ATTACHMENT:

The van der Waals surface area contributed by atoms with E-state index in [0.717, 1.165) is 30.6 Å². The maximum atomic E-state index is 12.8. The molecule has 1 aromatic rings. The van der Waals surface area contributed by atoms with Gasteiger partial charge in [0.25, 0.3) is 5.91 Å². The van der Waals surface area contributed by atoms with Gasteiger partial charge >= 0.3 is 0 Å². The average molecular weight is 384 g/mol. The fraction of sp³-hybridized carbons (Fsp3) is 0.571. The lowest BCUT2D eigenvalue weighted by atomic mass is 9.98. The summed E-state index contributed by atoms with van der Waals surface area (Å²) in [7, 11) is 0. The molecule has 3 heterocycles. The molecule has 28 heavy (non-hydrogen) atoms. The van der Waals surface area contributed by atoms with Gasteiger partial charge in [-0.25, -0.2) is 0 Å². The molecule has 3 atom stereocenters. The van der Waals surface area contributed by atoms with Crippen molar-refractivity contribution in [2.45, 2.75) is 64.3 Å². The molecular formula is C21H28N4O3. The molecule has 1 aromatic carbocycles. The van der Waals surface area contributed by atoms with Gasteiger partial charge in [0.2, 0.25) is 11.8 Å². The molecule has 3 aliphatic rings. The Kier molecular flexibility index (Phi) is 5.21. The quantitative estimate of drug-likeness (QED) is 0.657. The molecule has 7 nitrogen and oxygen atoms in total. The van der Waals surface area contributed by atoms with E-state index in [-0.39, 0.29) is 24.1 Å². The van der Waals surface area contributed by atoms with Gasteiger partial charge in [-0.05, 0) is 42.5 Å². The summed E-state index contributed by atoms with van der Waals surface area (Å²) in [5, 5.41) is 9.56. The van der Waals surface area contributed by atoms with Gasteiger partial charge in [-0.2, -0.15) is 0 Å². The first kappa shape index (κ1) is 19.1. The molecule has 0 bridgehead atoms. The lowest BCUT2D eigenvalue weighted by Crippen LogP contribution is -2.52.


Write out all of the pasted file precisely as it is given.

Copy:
The van der Waals surface area contributed by atoms with E-state index in [0.717, 1.165) is 30.6 Å². The maximum atomic E-state index is 12.8. The molecule has 1 aromatic rings. The van der Waals surface area contributed by atoms with Gasteiger partial charge in [0.25, 0.3) is 5.91 Å². The van der Waals surface area contributed by atoms with Gasteiger partial charge >= 0.3 is 0 Å². The average molecular weight is 384 g/mol. The fraction of sp³-hybridized carbons (Fsp3) is 0.571. The lowest BCUT2D eigenvalue weighted by atomic mass is 9.98. The summed E-state index contributed by atoms with van der Waals surface area (Å²) in [7, 11) is 0. The molecule has 3 heterocycles. The molecule has 28 heavy (non-hydrogen) atoms. The van der Waals surface area contributed by atoms with Gasteiger partial charge in [-0.25, -0.2) is 0 Å². The molecule has 3 atom stereocenters. The van der Waals surface area contributed by atoms with Crippen molar-refractivity contribution in [2.45, 2.75) is 64.3 Å². The molecular formula is C21H28N4O3. The molecule has 1 aromatic carbocycles. The van der Waals surface area contributed by atoms with Gasteiger partial charge in [0.2, 0.25) is 11.8 Å². The molecule has 3 aliphatic rings. The Kier molecular flexibility index (Phi) is 5.21. The quantitative estimate of drug-likeness (QED) is 0.657. The molecule has 7 nitrogen and oxygen atoms in total. The van der Waals surface area contributed by atoms with E-state index in [-0.39, 0.29) is 24.1 Å². The van der Waals surface area contributed by atoms with Gasteiger partial charge in [-0.05, 0) is 42.5 Å². The summed E-state index contributed by atoms with van der Waals surface area (Å²) in [5, 5.41) is 9.56. The van der Waals surface area contributed by atoms with Gasteiger partial charge in [-0.2, -0.15) is 0 Å². The first kappa shape index (κ1) is 19.1. The molecule has 0 bridgehead atoms. The lowest BCUT2D eigenvalue weighted by Crippen LogP contribution is -2.52.